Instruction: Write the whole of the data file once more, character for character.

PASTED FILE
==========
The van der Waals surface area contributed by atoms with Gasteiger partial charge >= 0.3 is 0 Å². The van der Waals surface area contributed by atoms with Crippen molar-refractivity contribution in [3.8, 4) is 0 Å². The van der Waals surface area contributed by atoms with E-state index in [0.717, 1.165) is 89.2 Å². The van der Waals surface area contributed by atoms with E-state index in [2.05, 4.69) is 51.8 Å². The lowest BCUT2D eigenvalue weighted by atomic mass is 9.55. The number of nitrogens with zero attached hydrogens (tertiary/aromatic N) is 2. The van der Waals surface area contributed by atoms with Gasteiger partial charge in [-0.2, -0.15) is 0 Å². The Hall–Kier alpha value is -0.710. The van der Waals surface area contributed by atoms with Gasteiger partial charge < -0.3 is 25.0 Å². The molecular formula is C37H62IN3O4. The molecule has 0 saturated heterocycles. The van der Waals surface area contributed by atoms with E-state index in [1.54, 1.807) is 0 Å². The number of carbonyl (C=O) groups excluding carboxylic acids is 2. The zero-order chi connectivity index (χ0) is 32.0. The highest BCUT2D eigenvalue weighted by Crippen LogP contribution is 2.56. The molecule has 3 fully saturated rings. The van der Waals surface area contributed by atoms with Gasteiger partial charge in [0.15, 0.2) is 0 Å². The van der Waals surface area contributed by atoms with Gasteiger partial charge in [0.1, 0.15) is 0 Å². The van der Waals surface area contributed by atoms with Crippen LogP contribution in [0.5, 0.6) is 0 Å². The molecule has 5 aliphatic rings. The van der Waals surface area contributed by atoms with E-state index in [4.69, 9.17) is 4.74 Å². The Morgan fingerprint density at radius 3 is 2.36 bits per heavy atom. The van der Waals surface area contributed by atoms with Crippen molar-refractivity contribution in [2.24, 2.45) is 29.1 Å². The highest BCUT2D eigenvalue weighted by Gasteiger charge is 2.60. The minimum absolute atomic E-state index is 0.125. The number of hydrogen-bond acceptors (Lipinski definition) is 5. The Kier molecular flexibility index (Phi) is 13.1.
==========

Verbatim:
The van der Waals surface area contributed by atoms with Gasteiger partial charge >= 0.3 is 0 Å². The van der Waals surface area contributed by atoms with Crippen molar-refractivity contribution in [3.8, 4) is 0 Å². The van der Waals surface area contributed by atoms with E-state index in [0.717, 1.165) is 89.2 Å². The van der Waals surface area contributed by atoms with E-state index in [2.05, 4.69) is 51.8 Å². The lowest BCUT2D eigenvalue weighted by atomic mass is 9.55. The number of nitrogens with zero attached hydrogens (tertiary/aromatic N) is 2. The van der Waals surface area contributed by atoms with Gasteiger partial charge in [-0.2, -0.15) is 0 Å². The Hall–Kier alpha value is -0.710. The van der Waals surface area contributed by atoms with Gasteiger partial charge < -0.3 is 25.0 Å². The molecular formula is C37H62IN3O4. The molecule has 0 saturated heterocycles. The van der Waals surface area contributed by atoms with E-state index in [1.54, 1.807) is 0 Å². The number of carbonyl (C=O) groups excluding carboxylic acids is 2. The zero-order chi connectivity index (χ0) is 32.0. The highest BCUT2D eigenvalue weighted by Crippen LogP contribution is 2.56. The molecule has 3 fully saturated rings. The van der Waals surface area contributed by atoms with Gasteiger partial charge in [0.15, 0.2) is 0 Å². The van der Waals surface area contributed by atoms with Gasteiger partial charge in [0.1, 0.15) is 0 Å². The van der Waals surface area contributed by atoms with Crippen LogP contribution in [0.5, 0.6) is 0 Å². The molecule has 5 aliphatic rings. The van der Waals surface area contributed by atoms with E-state index in [4.69, 9.17) is 4.74 Å². The Morgan fingerprint density at radius 3 is 2.36 bits per heavy atom. The van der Waals surface area contributed by atoms with Crippen molar-refractivity contribution in [2.24, 2.45) is 29.1 Å². The highest BCUT2D eigenvalue weighted by Gasteiger charge is 2.60. The minimum absolute atomic E-state index is 0.125. The number of hydrogen-bond acceptors (Lipinski definition) is 5. The Kier molecular flexibility index (Phi) is 13.1.